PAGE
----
Some Housing Data: Ideas on Preserving (some) Housing For Year Round Residents

There are many ways to address the gap between wages and housing costs.

Better jobs, obviously. Dennis has already made adjustments to our industrial zoning to allow some new industries into town. Perhaps we will need to further adjust this.  I have started looking at the “innovation” district zoning that several communities have adopted for consideration. In these districts the goal is to provide opportunities for new thinking and ideas to bubble up.

Or, we could look at supply side alternatives. Generally, a housing market should have a 3% to 5% vacancy rate to allow easy movement of the population. In Dennis we are barely at 1%. To achieve an appropriate vacancy rate we would need to add as many as 800 housing units to the current housing supply. Under today’s zoning, creating this increase in housing would consume just about all the vacant land zoned for residential uses in Dennis. Maintaining this type of vacancy rate long term would require density increases. We have strategically introduced housing density increases in Dennis Port and West Dennis Village Centers. These efforts will need to continue.

Another option, working with the existing housing supply, would be to protect certain areas of town from converting “homes” into “businesses”. Specifically, adopting zoning restrictions on weekly rentals. What could be a particularly controversial concept. Areas of Hawaii (1, 2), California (3, 4), West Virginia (5) and Utah have all adopted limits on where weekly rentals can be located, essentially setting up sections of communities that protect year-round residents from the direct impacts or the “summer vacation” population. Hull is also dealing with this issue currently, Homeowners fight ruling that bans rentals.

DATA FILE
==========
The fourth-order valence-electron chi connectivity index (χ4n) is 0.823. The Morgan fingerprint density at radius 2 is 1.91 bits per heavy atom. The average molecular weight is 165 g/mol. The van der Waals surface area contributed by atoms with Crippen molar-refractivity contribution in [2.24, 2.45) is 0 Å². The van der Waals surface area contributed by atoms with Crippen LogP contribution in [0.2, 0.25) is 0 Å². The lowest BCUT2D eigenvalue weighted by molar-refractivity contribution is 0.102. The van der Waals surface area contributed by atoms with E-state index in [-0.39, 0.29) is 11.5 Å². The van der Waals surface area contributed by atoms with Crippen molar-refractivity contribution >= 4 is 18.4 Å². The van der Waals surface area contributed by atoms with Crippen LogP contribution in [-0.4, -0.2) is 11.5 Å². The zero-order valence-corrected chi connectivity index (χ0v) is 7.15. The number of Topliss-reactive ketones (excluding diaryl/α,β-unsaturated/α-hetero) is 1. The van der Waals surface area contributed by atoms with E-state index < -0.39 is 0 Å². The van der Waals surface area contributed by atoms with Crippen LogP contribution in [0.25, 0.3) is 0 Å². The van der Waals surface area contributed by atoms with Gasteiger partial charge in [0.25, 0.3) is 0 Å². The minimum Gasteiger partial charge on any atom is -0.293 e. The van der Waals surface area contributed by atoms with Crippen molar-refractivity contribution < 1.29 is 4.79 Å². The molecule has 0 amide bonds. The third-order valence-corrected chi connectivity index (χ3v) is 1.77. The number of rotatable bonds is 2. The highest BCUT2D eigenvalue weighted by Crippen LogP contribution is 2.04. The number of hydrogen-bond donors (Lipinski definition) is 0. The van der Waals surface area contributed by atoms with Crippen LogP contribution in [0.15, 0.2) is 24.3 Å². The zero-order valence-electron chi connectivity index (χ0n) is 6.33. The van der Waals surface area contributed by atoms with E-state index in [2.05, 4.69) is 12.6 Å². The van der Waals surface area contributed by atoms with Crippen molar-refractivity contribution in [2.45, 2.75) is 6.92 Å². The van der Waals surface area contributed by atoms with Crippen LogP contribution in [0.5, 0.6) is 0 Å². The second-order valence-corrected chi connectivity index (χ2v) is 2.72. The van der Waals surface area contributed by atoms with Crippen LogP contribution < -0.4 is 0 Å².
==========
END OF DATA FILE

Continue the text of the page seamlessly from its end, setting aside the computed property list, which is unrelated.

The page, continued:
In Dennis, in general our largest concentrations of seasonal housing is either north of Route 6A or south of Route 28.

Dennis has about 6,000 weekly type rental permits, the vast majority of the seasonal housing units reported by the Census. There are impacts on housing affordability, on both sides of the discussion, due to the seasonal weekly rental market. The availability of rental income allows a buyer/investor to pay more for a home than a year-round resident worker, pushing up housing value. On the flip-side, the availability of rental income may allow a future retiree with the ability to buy in to the over-heated housing market.

If the town were to restrict new weekly rentals in certain areas, say between Route 6A and Route 28, a portion of the housing demand inflating housing costs could be controlled.

A lot we need to ponder.



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